The Multiple Perspectives

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We went on a hike to reach our destination, longer than we had expected. After days of begging they agreed to allow only the last year campers to go on a campout with a few counselors. That was the “first time in Gnawbone history” as they told us with the sunshine setting behind their heads as we set off. There were eleven of us including the counselors. We ended up at the backyard of Alice’s house with a blue tarp set up for whoever wanted to sleep under the stars. With our dinners already packed for us, we set out around the campsite to find some thin sticks in order to make a campfire. After some bees almost stung three people, we finally had enough to build a campfire in order to toast our peanut butter and jelly sandwiches. Most people find this idea absolutely appalling however it was a camp tradition and after the first year of camp, a campout with toasted PB&J is one of the highlights of camp. May I remind you that this camp is extremely rustic. From the bottom of the hill that houses every cabin but two, there is one large cabin in the middle along with 11 other cabins lined up around it. None of the cabins have been redone completely since the 1940’s. This includes the stained mattresses that seem to be prehistoric, the windows with holes in the screens, and the all time favorite of the holes in the cabin floor. Each year the favorite cabin is the one that has most recently been redone. Sorry for going off on a tangent, I figured you might need some more information in order to orient yourself into “camp mode” as we like to call it.

Since there were only nine last year campers, which is not a large number compared to the seventeen last year campers for summer twenty-twelve, we were all able to fit on the tarp. After an extremely frightening camp of ghost in the graveyard, we finally settled down on the tarp all lying on our backs. Looking up it seemed like you were able to see every single galaxy that existed. We were able to view the bright red ball of fire otherwise known as Mars, the space station floating through the sky, and the most magical shooting stars I have ever seen, they were also the first ones I had ever seen. As all of us lay in a semi-circle telling stories about school dances, our favorite documentaries, and the “when I grow up I want to be (blank)” talk the stars danced above us, sparkling with a full moon by their side. Most of the girls had fallen asleep except for three of us: Gayle, Madeline, and of course me. As we laughed and attempted to be quiet after being half-heartedly yelled at by other drowsy campers, the wind whistled all around us. Sometimes I wonder what it would have been like to be up in a tree seeing all of these girls serenely sleeping or having the best night of their life. If only there would have been a photographer fifty feet above us in a magical chair that had the ability to take a panorama of all of us, that would have been a great Facebook profile picture. Through the holes in our six-year-old sleeping bags we were able to see some deer trying to eat the flowers farther down the hill below us. As one girl started laughing in her sleep, they were startled and pranced off into the woods. Once we had become so tired that the stars up above began to spin, we finally stopped talking and fell asleep. At four in the morning, the sky became angry and thunder cracked above our heads. The girls who were not woken up by that, woke up quickly after when the rain started to pour all over them and their sleeping bags. As we all rushed into tents, all of the other campers in one and the three of us in another, we knew we would not be sleeping the rest of the night. While lying on the damp tents listening to the Whippoorwill trying to call his mate, the only action that seemed appropriate was the basic action of “dying of laughter.”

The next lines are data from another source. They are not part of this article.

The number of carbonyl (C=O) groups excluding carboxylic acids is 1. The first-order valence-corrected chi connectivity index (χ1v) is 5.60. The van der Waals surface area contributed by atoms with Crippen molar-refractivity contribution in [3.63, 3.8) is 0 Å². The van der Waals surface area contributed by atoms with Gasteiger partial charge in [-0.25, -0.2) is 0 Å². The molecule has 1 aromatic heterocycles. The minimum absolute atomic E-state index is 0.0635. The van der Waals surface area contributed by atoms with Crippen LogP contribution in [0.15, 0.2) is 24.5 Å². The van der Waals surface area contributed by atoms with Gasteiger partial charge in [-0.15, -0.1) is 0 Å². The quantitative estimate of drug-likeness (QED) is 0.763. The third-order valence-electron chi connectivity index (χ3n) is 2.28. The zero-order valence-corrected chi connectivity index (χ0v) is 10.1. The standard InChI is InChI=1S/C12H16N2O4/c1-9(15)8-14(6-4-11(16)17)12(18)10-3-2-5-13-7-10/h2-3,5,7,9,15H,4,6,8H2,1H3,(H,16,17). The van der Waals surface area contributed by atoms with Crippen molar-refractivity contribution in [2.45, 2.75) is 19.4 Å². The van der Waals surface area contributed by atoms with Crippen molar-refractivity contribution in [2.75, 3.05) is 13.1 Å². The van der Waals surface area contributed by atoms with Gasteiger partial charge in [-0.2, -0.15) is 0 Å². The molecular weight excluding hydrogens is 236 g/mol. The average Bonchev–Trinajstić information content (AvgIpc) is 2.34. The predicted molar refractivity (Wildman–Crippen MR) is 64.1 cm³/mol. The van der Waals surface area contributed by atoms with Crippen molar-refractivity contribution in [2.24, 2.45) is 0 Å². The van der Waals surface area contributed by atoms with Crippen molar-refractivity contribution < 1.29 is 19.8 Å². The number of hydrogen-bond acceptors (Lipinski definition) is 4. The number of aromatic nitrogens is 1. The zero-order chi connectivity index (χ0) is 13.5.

Eventually Bill came to get us once everybody else at camp realized the rain would not let up and it would be impossible for the people camping out to cook their breakfast because all of the wood would be wet. As we pilled into the car for a fifteen minute car ride back to the main camp, most of the girls fell asleep quickly, all but me. As I watched the woods pass by with the sun racing up in the sky behind us, I knew that I would not ever be coming back to this place ever again nor seeing most of these girls ever again except on their profiles on Facebook even thought they live two minutes away from me. Even though I did not fully admit this to myself, I know now while typing this story for a 9th grade English class that I was in fact correct. As the date approaches that my sisters will go back to camp along with my parents, the fact that I am not going back still haunts me. There are only 27 more days until camps starts, less than a month. I have the experience of a lifetime waiting ahead of me as I go to South Africa for 25 days. So why am I still having withdrawals? One part may be due to the fact that Gayle, Madeline, and I don’t talk anymore. Gayle forgetting my birthday was finally the last straw. After all of those promises to always be there for me and she forgets my birthday. Now, I know most of you may be thinking that I am overreacting but on her birthday I woke up at 5 am, it was the first day of school, just so I could get ready and call her to talk to her on the phone for an hour. It is not like I hate Gnawbone, because I do not. However this experience of not going back has made me realize all of the things and faults that Gnawbone has that I didn’t see beforehand. I guess I was just blind sighted by my extreme obsession that all campers have about the camp. Maybe I finally met a thing called reality. So as the days get closer to the day my sisters go to camp, I think more about camp. The day that they go without me for the first time in 7 years will probably be extremely difficult for me. Here is to a new experience. Out of Indianapolis, out of Indiana, out of the Midwest, and out of the country. Here is to trying new things, things that are not in the Southern part of Indiana with 99 other girls. Although I am not ready now, when the time comes, I will be ready to move on. Move on from all of the 6 years of being a little girl at a summer camp. Although those memories will always be in the back of my head for the rest of my life, the memories and experiences that I have in South Africa will be fantastic too. I think this random creative writing piece that we had to write helped with the closing process of getting over the hurt that the knowledge of not going back has caused. “It’s sad, but sometimes, moving on with the rest of your life starts with closure and a goodbye.”